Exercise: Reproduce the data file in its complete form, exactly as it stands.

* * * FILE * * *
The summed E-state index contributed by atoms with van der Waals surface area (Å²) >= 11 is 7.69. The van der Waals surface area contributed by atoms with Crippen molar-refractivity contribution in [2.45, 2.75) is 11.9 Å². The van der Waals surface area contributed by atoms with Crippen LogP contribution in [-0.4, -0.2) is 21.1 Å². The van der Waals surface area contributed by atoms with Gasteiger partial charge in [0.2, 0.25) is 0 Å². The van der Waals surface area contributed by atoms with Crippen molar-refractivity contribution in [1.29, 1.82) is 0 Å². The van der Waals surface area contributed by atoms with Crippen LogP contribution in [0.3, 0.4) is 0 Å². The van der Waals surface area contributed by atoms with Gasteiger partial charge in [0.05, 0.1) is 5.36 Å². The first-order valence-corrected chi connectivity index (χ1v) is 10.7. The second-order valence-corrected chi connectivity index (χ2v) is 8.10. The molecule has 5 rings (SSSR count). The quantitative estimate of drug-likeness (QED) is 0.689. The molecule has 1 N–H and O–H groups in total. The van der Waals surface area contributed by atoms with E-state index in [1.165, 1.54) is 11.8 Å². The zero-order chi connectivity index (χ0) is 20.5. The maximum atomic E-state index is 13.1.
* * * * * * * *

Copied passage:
The summed E-state index contributed by atoms with van der Waals surface area (Å²) >= 11 is 7.69. The van der Waals surface area contributed by atoms with Crippen molar-refractivity contribution in [2.45, 2.75) is 11.9 Å². The van der Waals surface area contributed by atoms with Crippen LogP contribution in [-0.4, -0.2) is 21.1 Å². The van der Waals surface area contributed by atoms with Gasteiger partial charge in [0.2, 0.25) is 0 Å². The van der Waals surface area contributed by atoms with Crippen molar-refractivity contribution in [1.29, 1.82) is 0 Å². The van der Waals surface area contributed by atoms with Crippen LogP contribution in [0.3, 0.4) is 0 Å². The van der Waals surface area contributed by atoms with Gasteiger partial charge in [0.05, 0.1) is 5.36 Å². The first-order valence-corrected chi connectivity index (χ1v) is 10.7. The second-order valence-corrected chi connectivity index (χ2v) is 8.10. The molecule has 5 rings (SSSR count). The quantitative estimate of drug-likeness (QED) is 0.689. The molecule has 1 N–H and O–H groups in total. The van der Waals surface area contributed by atoms with E-state index in [1.165, 1.54) is 11.8 Å². The zero-order chi connectivity index (χ0) is 20.5. The maximum atomic E-state index is 13.1.